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Brigadoon (Rohnert Park)

Quick, name a song from “My Fair Lady”. Easy – “The Rain in Spain”, “I’ve Grown Accustomed to Her Face”, etc. How about “Camelot”? You should get the title tune at least. Ok, now how about “Brigadoon”? Chances are you’ll come up blank.

Written by the same team as the aforementioned productions (Alan Jay Learner and Frederick Loewe), “Brigadoon” is probably the least well-known of the Learner-Loewe collaborations. While quite successful at its time, it was soon overshadowed by their subsequent work. I’ll be the first to admit that my first reaction to the news that the Spreckels Theatre Company would be mounting a production was – “Meh.” I mean, it’s a nice show and all, but there’s a reason people don’t think of it along the lines of the other shows. The average person might have a fleeting familiarity with it, (younger audiences might recognize it from a “Family Guy” parody) but the majority of folks just don’t know the show. And audiences just don’t go to shows they don’t know. So what was Gene Abravaya thinking when he plunked this show into the Spreckels season?

Probably that audiences SHOULD know this show. I caught one of their last dress rehearsals before they opened this weekend, and I have to tell you that my admittedly low expectations were exceedingly and pleasantly surpassed. Spreckels’ “Brigadoon” is one of the sweetest, nicest, and most satisfying theatrical experiences I’ve had in a while.

“Brigadoon” tells the story of American tourist Tommy Albright (Tyler Costin) and his best friend Jeff (William Thompson) who, while hiking through the Scottish Highlands, happen upon a quaint Scottish village that, for some reason, isn’t on their map. Things aren’t quite what they seem in Brigadoon, and while discovering the truth about this special place, the engaged-to-be-married-back-in-the-states Tommy falls in love with a local girl (Lauren Siler as Fiona McClaren.) Will Tommy stay in Brigadoon with his new love? Why can’t Fiona (or anyone else)just leave the village? Will true love triumph?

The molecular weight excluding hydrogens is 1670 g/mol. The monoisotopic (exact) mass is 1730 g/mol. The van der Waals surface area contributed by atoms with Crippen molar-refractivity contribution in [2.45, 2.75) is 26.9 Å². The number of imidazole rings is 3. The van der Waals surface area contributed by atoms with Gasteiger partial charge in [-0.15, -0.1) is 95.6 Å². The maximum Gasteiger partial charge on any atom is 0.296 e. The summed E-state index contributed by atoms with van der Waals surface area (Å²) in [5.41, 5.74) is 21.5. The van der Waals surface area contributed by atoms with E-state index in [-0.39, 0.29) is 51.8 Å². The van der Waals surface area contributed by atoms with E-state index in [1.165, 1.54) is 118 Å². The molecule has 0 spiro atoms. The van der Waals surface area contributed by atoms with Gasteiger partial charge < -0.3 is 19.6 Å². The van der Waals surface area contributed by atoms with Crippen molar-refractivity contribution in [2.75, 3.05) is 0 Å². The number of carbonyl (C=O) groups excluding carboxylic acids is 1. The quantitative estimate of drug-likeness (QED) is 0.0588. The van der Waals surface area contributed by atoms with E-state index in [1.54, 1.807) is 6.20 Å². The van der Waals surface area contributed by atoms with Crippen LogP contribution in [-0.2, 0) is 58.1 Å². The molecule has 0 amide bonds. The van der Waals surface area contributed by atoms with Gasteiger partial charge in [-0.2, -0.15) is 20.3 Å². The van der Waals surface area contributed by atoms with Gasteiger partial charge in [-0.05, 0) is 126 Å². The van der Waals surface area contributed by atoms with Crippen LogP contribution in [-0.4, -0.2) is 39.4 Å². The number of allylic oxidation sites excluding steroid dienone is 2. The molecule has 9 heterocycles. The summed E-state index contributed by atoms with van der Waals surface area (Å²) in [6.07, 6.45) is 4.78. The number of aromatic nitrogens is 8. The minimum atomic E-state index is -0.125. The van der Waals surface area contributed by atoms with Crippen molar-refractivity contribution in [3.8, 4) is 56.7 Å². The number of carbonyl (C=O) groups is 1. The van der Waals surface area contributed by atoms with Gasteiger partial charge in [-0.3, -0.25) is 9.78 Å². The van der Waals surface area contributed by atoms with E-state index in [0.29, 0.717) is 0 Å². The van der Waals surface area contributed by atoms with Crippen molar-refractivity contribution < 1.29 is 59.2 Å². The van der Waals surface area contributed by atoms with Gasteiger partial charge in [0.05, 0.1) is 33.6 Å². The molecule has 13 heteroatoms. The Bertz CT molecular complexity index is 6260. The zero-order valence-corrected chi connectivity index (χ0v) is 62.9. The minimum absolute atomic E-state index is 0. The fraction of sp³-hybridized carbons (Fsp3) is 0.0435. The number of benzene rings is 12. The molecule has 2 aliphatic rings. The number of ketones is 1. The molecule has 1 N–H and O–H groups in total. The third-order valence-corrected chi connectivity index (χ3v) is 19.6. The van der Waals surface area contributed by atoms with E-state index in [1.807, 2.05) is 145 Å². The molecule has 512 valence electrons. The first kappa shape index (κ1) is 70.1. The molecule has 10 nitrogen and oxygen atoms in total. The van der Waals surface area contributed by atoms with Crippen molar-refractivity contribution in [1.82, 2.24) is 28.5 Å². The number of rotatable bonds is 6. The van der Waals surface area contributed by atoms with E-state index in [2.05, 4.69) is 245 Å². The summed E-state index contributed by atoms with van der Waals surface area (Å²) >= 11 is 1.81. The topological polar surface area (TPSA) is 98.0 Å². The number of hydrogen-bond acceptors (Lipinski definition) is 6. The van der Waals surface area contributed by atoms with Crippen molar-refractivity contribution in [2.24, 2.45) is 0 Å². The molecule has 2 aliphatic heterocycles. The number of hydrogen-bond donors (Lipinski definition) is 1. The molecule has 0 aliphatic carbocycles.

Of course it will. And this production triumphed in warming over this curmudgeon’s heart. How did it manage this seemingly impossible feat? Through the miracle of modern science – the science of chemistry.

I don’t care how magnificent a set (though Elizabeth Bazzano’s is), how colorful the costumes (though Pamela Enz’s are), how energetic the choreography (Michella Snyder & Company do it again), or how imaginative the lighting (Eddy Hansen’s usual luminescent job), if the leads in a romantic musical don’t have chemistry you don’t have a show. Not only do the leads in this show have that chemistry (and magnificent voices to match), the entire cast has that chemistry. Truly an ensemble piece, “Brigadoon” is populated with a plethora of Bay Area talent, including strong supporting work from Sean O’Brien (Charlie Dalrymple) and the always reliable Dwayne Stincelli (Mr. Lundie).

Now about those songs. Even after seeing the show, I still probably couldn’t name one if pressed. But I have to tell you – sitting in the theatre, surrendering to the moment- that the songs are beautiful, fun, life affirming, invigorating, and just plain joyful. It was a true pleasure to listen to this show. Musical Director Cynthia Heath and the live orchestra provided the base from which the cast could musically soar with their strong, emotive voices. Michella Snyders’s choreography complimented the score with a mixture of traditional Scottish movements and American dance. The entire cast does admirable work in the large production numbers.

Speaking of the cast, a quick note on accents. Since this show is set in the Scottish Highlands, it would be tough to avoid the use of a Scottish brogue. With an inexperienced cast, you run the danger of running into Warner Bros cartoon-voice territory (Aye! What a bonnie lass! Hoots mon!) or worse, Star Trek (“She’ll no tak it Captain, she’s brakin’ up!) This cast did just fine, avoiding cartoonish vocalizations and maintaining the accents throughout the show. Well, at least 95% of the time. An accent was dropped on occasion, but only nitpickers like me would probably notice.

In summation, my description of the songs would be an apt capsule review of this show. “Brigadoon” is beautiful, fun, life affirming, invigorating, and just plain joyful. If you know “Brigadoon”, you’ll be very pleased with this production. If you don’t know “Brigadoon”, go ahead and take a chance on an unknown. Don’t be surprised if you end up having an enjoyable night of theater and feeling a little better about life in general. Even if you can’t name one of the damn songs.

Brigadoon

Oct 11th – 27th

Spreckels Performing Arts Center
5409 Snyder Lane
Rohnert Park, CA 94928
(707) 588-3400

www.spreckelsonline.com

(Photos by Eric Chazankin)

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